Today’s babies are tomorrow’s centenarians

If you’re planning to have a baby any time soon, chances are they’ll live to see their 100th birthday. A review published in today’s edition of the Lancet, predicts half of all babies born in wealthy countries today will live for a century if current life expectancy trends continue. It also finds that not only will people live longer, but they’ll spend those extra years with less disability. “Life expectancy is increasing in most developed countries, with no signs of deceleration,” say the review’s authors, led by Dr Kaare Christensen of the University of Southern Denmark. Over the past 165 years improvements in health care, medicine and lifestyle, as well as decreases in infant mortality have all contributed to increasing longevity, they write. They say the key question has been whether increased life expectancy is also accompanied by functional limitations and disabilities. Disease increase. The review points out, that despite improved life expectancies, an increase in cancer, cardiovascular disease and other chronic illnesses has risen with ageing populations. But they write that most evidence for people aged 85 years or younger suggests disabilities are postponed in older age. This apparent contradiction can be explained by “early diagnosis, improved treatment and amelioration of prevalent diseases so they are less disabling.” But for people aged older than 85 years, the situation is less clear. Burden on society.  Some research suggests “exceptional longevity” comes with problems not only for the individual but society as a whole,” they write. But, “data for exceptionally old people are few and inconsistent.” A recent Danish study hypothesised that living an extremely long life would result in functional limitations. But it found the cognitive and physical functions didn’t change significantly between those people studied who were 92 and those who were 100, reports the review. An Australian expert warns most people won’t be able to live to 100 without the help of medical technology. Professor Brian Morris of the University of Sydney says the study is naive to think the majority of people will live to be 100 naturally. “Even if you have the healthiest lifestyle, including diet and exercise and you don’t smoke you’re still going to hit a glass ceiling at about 85,” he says. Morris says there is a biological limit that will prevent a lot of people reaching a century without medical and technological help.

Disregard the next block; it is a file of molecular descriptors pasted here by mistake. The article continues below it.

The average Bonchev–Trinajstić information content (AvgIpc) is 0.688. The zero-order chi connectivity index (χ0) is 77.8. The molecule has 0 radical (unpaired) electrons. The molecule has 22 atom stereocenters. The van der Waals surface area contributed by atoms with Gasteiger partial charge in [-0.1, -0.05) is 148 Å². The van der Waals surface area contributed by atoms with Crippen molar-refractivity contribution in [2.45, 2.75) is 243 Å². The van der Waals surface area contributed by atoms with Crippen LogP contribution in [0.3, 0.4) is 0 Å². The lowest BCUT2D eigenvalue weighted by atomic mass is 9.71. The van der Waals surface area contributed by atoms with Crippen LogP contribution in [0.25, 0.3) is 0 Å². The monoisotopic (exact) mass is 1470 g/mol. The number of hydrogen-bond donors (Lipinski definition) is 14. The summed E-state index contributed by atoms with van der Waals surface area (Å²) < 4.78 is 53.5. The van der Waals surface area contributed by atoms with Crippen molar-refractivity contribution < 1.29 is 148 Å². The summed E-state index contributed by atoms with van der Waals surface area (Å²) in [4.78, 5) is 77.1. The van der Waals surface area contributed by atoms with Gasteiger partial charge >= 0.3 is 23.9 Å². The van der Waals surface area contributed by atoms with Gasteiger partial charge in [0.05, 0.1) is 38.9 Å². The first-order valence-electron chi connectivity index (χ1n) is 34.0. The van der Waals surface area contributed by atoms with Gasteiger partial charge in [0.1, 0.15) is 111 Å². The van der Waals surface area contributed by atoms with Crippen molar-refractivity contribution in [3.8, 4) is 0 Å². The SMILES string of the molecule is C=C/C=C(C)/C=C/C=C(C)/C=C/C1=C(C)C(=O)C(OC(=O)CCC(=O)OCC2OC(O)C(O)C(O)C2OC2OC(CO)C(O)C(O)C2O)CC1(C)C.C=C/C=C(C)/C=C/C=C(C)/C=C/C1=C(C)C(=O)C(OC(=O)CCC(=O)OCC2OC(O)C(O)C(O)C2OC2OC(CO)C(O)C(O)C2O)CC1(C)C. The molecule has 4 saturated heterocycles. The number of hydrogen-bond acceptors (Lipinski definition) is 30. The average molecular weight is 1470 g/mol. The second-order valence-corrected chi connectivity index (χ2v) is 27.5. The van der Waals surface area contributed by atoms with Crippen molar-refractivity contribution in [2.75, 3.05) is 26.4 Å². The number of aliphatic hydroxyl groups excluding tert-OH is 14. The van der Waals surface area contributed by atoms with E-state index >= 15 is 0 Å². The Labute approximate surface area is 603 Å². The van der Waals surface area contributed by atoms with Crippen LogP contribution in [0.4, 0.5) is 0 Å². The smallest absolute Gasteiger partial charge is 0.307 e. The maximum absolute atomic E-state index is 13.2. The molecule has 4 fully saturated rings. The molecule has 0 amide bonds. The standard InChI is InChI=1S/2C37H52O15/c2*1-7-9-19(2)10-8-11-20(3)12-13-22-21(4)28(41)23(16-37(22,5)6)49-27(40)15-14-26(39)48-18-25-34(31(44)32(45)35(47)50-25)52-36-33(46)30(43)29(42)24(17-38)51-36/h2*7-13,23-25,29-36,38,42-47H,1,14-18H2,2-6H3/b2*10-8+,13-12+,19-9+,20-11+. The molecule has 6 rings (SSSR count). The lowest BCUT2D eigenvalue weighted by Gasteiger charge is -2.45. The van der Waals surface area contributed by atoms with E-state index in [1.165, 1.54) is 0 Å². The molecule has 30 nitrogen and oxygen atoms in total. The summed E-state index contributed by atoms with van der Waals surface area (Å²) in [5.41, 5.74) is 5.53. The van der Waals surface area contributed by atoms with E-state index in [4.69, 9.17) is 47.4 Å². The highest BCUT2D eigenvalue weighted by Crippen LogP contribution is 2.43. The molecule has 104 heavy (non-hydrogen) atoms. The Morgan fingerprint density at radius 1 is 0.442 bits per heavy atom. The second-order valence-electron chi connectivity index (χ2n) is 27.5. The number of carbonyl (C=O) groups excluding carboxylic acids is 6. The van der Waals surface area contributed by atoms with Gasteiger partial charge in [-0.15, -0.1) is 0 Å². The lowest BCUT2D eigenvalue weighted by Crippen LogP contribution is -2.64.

Regardless of whether elderly people will be physically and mentally functional in very old age, the review’s authors say population ageing will have social, medical and economic implications for society. “It poses severe challenges for the traditional welfare state.” Changing retirement.  They say a key strategy to cope with the economic burden of an ageing population is to extend the age of retirement. “Improvements in health and functioning along with shifting of employment from jobs that need strength to jobs that need knowledge imply… that people in their 60’s and 70’s are capable of contributing to the economy.” Gerontologist Dr Malgosia Zlobicki of the Queensland University of Technology, says we should seriously consider redistributing workloads as people age. “Then they may not only enjoy better health, but a better lifestyle.” Ageing populations: the challenges ahead. If the pace of increase in life expectancy in developed countries over the past two centuries continues through the 21st century, most babies born since 2000 in France, Germany, Italy, the UK, the USA, Canada, Japan, and other countries with long life expectancies will celebrate their 100th birthdays. Although trends differ between countries, populations of nearly all such countries are ageing as a result of low fertility, low immigration, and long lives. A key question is: are increases in life expectancy accompanied by a concurrent postponement of functional limitations and disability? The answer is still open, but research suggests that ageing processes are modifiable and that people are living longer without severe disability. This finding, together with technological and medical development and redistribution of work, will be important for our chances to meet the challenges of ageing populations. news from &

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